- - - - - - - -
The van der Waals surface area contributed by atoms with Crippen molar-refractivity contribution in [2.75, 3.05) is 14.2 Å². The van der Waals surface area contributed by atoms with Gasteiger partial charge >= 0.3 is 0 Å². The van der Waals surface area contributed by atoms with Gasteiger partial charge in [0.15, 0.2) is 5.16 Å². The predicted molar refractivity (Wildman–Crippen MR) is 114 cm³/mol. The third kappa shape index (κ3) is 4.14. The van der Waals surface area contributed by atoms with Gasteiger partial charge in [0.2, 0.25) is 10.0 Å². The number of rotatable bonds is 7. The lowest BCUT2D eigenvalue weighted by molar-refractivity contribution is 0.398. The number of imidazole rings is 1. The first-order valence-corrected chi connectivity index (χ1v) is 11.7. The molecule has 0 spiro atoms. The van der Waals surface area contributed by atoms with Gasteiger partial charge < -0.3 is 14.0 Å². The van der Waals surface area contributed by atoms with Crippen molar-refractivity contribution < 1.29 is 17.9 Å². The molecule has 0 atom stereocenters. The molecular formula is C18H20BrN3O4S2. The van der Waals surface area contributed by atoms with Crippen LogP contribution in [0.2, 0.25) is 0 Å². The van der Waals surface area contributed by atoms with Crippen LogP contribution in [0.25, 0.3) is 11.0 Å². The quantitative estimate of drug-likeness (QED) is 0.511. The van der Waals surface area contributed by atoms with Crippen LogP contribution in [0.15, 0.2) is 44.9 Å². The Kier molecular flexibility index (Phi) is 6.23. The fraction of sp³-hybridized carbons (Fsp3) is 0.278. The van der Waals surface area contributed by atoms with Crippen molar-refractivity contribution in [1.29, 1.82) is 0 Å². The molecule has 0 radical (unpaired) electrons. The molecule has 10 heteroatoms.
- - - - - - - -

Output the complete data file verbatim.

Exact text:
The van der Waals surface area contributed by atoms with Crippen molar-refractivity contribution in [2.75, 3.05) is 14.2 Å². The van der Waals surface area contributed by atoms with Gasteiger partial charge >= 0.3 is 0 Å². The van der Waals surface area contributed by atoms with Gasteiger partial charge in [0.15, 0.2) is 5.16 Å². The predicted molar refractivity (Wildman–Crippen MR) is 114 cm³/mol. The third kappa shape index (κ3) is 4.14. The van der Waals surface area contributed by atoms with Gasteiger partial charge in [0.2, 0.25) is 10.0 Å². The number of rotatable bonds is 7. The lowest BCUT2D eigenvalue weighted by molar-refractivity contribution is 0.398. The number of imidazole rings is 1. The first-order valence-corrected chi connectivity index (χ1v) is 11.7. The molecule has 0 spiro atoms. The van der Waals surface area contributed by atoms with Gasteiger partial charge < -0.3 is 14.0 Å². The van der Waals surface area contributed by atoms with Crippen molar-refractivity contribution < 1.29 is 17.9 Å². The molecule has 0 atom stereocenters. The molecular formula is C18H20BrN3O4S2. The van der Waals surface area contributed by atoms with Crippen LogP contribution in [0.2, 0.25) is 0 Å². The van der Waals surface area contributed by atoms with Crippen LogP contribution in [0.25, 0.3) is 11.0 Å². The quantitative estimate of drug-likeness (QED) is 0.511. The van der Waals surface area contributed by atoms with Crippen LogP contribution in [0.15, 0.2) is 44.9 Å². The Kier molecular flexibility index (Phi) is 6.23. The fraction of sp³-hybridized carbons (Fsp3) is 0.278. The van der Waals surface area contributed by atoms with Crippen molar-refractivity contribution in [1.29, 1.82) is 0 Å². The molecule has 0 radical (unpaired) electrons. The molecule has 10 heteroatoms.